It’s safe to say nothing ever goes 100 per cent swimmingly at Christmas!
From Christmas decoration fails to kitchen-based woes, we’ve rundown our list of 12 things that are bound to happen over your Yuletide celebrations.
Running out of wrapping paper
Picture this: you’ve finished all your Christmas shopping early but decide to wrap all your presents up on Christmas Eve (rookie error, may we add). You go into the cupboard and to your horror you see that there’s only enough wrapping paper for half your gifts.
What says “merry Christmas” more than a bottle of perfume wrapped in foil, a new dressing gown inside a bag for life tied up with a ribbon or a mountain bike hidden behind a week’s worth of newspapers anyway?
Emergency furniture woes
You’ve offered to host the family Christmas dinner, knowing full-well that you’ve got space for about six, at a push, meaning you have to embark on a quest to source chairs – and lots of them.
Bar stools, pouffes and camping chairs of all sizes unite around two different sized patio tables, and you can relax – you’ve pulled it off. That’s until the wobbly table leg you didn’t spot gives way and the gravy boat ends up in the lap of your grandad. Oops!
Going OTT on the sprouts
The part of Christmas nobody professes to like, yet the one that gets more airtime than anything else. That ‘small’ bag of sprouts you’ve bought is guaranteed be too much for your guests, and they’ll be left unloved in the bowl. Prepare yourself for the sarcastic shouts of “blimmin’ heck, are you planning on feeding the five thousand with these sprouts?!”
Tussling with your fairy lights
#ChristmasLightFails would go absolutely viral on social media. No matter how carefully you packed away your Christmas lights last year, as soon as you open the box to put them up, they’ll be knotted, tangled and woven together like never before. Yup, get ready for five painstakingly long hours unthreading them all, then for your partner to say they’re ugly and they want to buy some new ones *insert face palm emoji here*.
Forgetting to buy someone a present
“You know, Beth! Your mum’s great-uncle’s son’s daughter’s husband’s kid? Surely you remember Beth!”
You don’t. But it turns out you’re supposed to buy her a present and, of course, you haven’t. Cue to judgemental headshaking from your step-second cousin twice removed.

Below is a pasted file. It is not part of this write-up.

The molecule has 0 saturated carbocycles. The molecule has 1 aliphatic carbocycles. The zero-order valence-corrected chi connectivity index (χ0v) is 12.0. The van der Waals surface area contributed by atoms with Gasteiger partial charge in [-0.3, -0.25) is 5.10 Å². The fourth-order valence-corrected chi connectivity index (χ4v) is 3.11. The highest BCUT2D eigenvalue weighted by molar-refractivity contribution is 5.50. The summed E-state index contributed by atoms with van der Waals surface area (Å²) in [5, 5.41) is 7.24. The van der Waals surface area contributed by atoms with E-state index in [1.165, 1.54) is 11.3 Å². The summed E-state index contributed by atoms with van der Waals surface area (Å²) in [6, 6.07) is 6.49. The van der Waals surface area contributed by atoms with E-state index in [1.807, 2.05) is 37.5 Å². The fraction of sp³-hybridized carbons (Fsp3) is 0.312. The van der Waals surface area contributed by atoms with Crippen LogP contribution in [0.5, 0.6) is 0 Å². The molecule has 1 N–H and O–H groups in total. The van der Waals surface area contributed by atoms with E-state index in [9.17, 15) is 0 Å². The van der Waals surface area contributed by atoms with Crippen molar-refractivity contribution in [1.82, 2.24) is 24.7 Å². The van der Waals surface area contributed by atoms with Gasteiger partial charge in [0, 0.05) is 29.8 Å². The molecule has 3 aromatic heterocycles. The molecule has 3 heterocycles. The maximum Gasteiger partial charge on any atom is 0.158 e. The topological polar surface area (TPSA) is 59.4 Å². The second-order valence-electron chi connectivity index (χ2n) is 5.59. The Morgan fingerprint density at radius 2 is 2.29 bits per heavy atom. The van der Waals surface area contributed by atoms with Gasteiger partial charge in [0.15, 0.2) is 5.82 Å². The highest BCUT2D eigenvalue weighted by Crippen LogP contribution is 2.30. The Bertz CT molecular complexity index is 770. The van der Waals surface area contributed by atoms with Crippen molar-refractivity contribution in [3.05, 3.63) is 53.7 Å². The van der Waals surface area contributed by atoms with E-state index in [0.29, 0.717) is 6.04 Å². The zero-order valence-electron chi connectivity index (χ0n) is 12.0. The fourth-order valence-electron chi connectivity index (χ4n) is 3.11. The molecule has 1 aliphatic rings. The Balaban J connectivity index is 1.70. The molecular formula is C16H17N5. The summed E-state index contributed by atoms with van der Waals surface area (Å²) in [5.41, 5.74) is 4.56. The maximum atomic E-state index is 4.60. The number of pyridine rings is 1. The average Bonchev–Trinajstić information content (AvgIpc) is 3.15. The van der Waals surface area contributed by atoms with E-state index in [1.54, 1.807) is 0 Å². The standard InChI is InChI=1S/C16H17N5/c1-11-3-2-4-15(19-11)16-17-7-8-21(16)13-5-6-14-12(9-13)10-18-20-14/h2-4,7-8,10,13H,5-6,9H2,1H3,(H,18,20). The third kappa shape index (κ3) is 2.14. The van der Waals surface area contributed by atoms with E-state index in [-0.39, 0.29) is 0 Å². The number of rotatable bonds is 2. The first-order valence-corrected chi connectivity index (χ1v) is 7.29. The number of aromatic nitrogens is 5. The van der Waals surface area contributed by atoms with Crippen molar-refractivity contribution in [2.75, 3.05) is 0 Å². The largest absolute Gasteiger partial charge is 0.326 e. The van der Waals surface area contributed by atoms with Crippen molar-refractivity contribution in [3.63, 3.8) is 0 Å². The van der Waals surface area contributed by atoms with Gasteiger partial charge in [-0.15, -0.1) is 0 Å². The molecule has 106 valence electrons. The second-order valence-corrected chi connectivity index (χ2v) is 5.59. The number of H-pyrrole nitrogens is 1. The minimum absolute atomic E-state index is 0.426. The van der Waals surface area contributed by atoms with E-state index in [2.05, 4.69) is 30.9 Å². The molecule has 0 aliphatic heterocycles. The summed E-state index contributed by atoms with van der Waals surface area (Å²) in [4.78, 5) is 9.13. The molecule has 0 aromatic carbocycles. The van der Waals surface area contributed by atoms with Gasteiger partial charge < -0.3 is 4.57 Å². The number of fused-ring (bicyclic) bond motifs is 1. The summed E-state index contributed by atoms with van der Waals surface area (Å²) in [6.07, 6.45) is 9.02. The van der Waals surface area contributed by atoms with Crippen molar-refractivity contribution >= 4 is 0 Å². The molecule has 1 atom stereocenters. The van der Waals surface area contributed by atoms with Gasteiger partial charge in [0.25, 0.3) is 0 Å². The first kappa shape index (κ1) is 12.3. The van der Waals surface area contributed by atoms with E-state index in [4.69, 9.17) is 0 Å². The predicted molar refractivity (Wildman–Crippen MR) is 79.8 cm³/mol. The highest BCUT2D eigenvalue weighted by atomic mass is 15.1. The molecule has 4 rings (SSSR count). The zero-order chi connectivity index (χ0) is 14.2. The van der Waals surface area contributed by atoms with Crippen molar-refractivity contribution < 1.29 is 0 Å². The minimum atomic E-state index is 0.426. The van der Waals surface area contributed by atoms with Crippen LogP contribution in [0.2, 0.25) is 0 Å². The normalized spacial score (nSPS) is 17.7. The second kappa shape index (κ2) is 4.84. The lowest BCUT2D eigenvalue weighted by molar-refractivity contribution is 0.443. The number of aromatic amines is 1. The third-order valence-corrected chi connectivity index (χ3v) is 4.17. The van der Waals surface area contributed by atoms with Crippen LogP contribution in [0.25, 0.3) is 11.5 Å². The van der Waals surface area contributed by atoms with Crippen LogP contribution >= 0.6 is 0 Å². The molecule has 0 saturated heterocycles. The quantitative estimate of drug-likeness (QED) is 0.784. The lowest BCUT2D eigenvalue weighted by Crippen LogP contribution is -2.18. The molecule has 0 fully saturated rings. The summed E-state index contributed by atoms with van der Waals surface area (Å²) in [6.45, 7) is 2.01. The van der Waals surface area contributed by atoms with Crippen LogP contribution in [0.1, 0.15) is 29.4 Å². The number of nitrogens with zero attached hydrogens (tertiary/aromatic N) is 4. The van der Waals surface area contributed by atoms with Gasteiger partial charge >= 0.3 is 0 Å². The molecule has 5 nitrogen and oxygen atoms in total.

Getting too merry on Christmas Eve
For some, getting in the festive spirit starts on December 24, with Christmas Eve providing you with the perfect opportunity to catch up with your friends and family over a few drinks. Two bottles of wine and a few jaeger bombs later, and that one person who wanted to keep the party going wakes up with a hangover that could slay a woolly mammoth. Cue a grey looking figure sitting at the table, struggling to stomach their Christmas dinner.
Then, on the other side…
Getting too merry on Christmas Day
With the ginormous yuletide banquet devoured across the day, some fall under the impression that their bellies are so full, that they can literally drink their own body weight in booze. Well, you’re wrong.
Everyone likes a tipple at Christmas, but there’ll always be your great-aunt trying to recreate what can only be described as ‘flossing’ after a few-too-many-sherries, or your dad fast asleep in the arm chair despite having a household to entertain. Classic dad.
The same present debacle
You: “You know who this jumper would be perfect for – my sister! She’ll love it as a Christmas prezzie.”
Your sister, visiting the same shop: “You know who this jumper would be perfect for – my sister! She’ll love it as a Christmas prezzie.”
Your mum, also in the same shop: “You know who this jumper would be perfect for – my daughters! They’ll love it as a Christmas prezzie.”
Let’s just hope someone’s kept the receipts.
A turkey as dry as the Sahara
No matter how many recipes you read, cooking shows you watch, or chefs you follow on Twitter, there’s always the risk you’ll overcook the turkey. If you get it right, you’ll feel like you’ve just won an Oscar for your efforts.
Get it wrong, and everyone will be asking for extra lashings of gravy and cranberry sauce to try and rehydrate this desert-dry dish. And let’s be honest, everyone thinks they’re Ainsley Harriet when it comes to cooking at Christmas, so expect at least one person to moan its overdone or burnt!
Cats + shiny baubles = disaster
Cats like shiny things. Christmas has shiny things. Your cat sees the shiny things on the tree. Your tree is dragged over. The end.
The Christmas competitive streak
Everyone loves a bit of festive fun on Christmas Day, so it’s the perfect time to crack the games out and hold the annual family competition.
Fast-forward two-hours, and everyone’s sat in silence after your Uncle Mark took his bragging too far after mercilessly defeating the whole family at charades, Buckaroo, Monopoly and that game where you put sticky notes on your forehead (you know, the one that nobody knows the name of).
Not enough pigs in blankets
One all meat eaters can vouch for. It’s almost unforgivable to have Christmas dinner without the trimmings of sausages wrapped in bacon – the double meat delight that gets everyone coming back for seconds and thirds. Or they would, if you’d have bought 20 packs rather than the measly two. There’s always next year to solve the pigs in blanket paradox.